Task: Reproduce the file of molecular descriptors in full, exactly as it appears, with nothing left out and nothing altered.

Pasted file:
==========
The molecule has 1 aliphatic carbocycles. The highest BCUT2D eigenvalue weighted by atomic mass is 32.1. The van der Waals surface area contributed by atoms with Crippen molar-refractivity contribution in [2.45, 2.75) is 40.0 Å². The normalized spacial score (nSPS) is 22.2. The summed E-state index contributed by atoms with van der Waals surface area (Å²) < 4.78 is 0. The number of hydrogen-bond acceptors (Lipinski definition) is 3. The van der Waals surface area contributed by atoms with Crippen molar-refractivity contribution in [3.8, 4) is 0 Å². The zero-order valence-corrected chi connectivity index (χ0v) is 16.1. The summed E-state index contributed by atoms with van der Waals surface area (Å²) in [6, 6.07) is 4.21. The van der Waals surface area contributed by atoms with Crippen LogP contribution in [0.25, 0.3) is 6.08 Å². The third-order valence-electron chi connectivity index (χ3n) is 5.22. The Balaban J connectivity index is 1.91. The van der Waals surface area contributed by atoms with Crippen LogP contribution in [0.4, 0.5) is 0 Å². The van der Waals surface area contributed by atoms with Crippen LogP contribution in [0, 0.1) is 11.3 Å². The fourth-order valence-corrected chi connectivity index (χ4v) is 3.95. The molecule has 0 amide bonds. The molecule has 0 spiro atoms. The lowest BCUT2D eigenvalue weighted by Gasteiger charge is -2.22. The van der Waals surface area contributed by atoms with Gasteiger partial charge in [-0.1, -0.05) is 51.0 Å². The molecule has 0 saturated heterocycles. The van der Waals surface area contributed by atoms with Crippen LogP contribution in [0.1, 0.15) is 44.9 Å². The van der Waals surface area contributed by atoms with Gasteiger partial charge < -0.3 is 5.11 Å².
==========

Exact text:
The molecule has 1 aliphatic carbocycles. The highest BCUT2D eigenvalue weighted by atomic mass is 32.1. The van der Waals surface area contributed by atoms with Crippen molar-refractivity contribution in [2.45, 2.75) is 40.0 Å². The normalized spacial score (nSPS) is 22.2. The summed E-state index contributed by atoms with van der Waals surface area (Å²) < 4.78 is 0. The number of hydrogen-bond acceptors (Lipinski definition) is 3. The van der Waals surface area contributed by atoms with Crippen molar-refractivity contribution in [3.8, 4) is 0 Å². The zero-order valence-corrected chi connectivity index (χ0v) is 16.1. The summed E-state index contributed by atoms with van der Waals surface area (Å²) in [6, 6.07) is 4.21. The van der Waals surface area contributed by atoms with Crippen LogP contribution in [0.25, 0.3) is 6.08 Å². The third-order valence-electron chi connectivity index (χ3n) is 5.22. The Balaban J connectivity index is 1.91. The van der Waals surface area contributed by atoms with Crippen LogP contribution in [0.4, 0.5) is 0 Å². The van der Waals surface area contributed by atoms with Crippen LogP contribution in [0, 0.1) is 11.3 Å². The fourth-order valence-corrected chi connectivity index (χ4v) is 3.95. The molecule has 0 amide bonds. The molecule has 0 spiro atoms. The lowest BCUT2D eigenvalue weighted by Gasteiger charge is -2.22. The van der Waals surface area contributed by atoms with Gasteiger partial charge in [-0.1, -0.05) is 51.0 Å². The molecule has 0 saturated heterocycles. The van der Waals surface area contributed by atoms with Crippen LogP contribution in [0.1, 0.15) is 44.9 Å². The van der Waals surface area contributed by atoms with Gasteiger partial charge < -0.3 is 5.11 Å².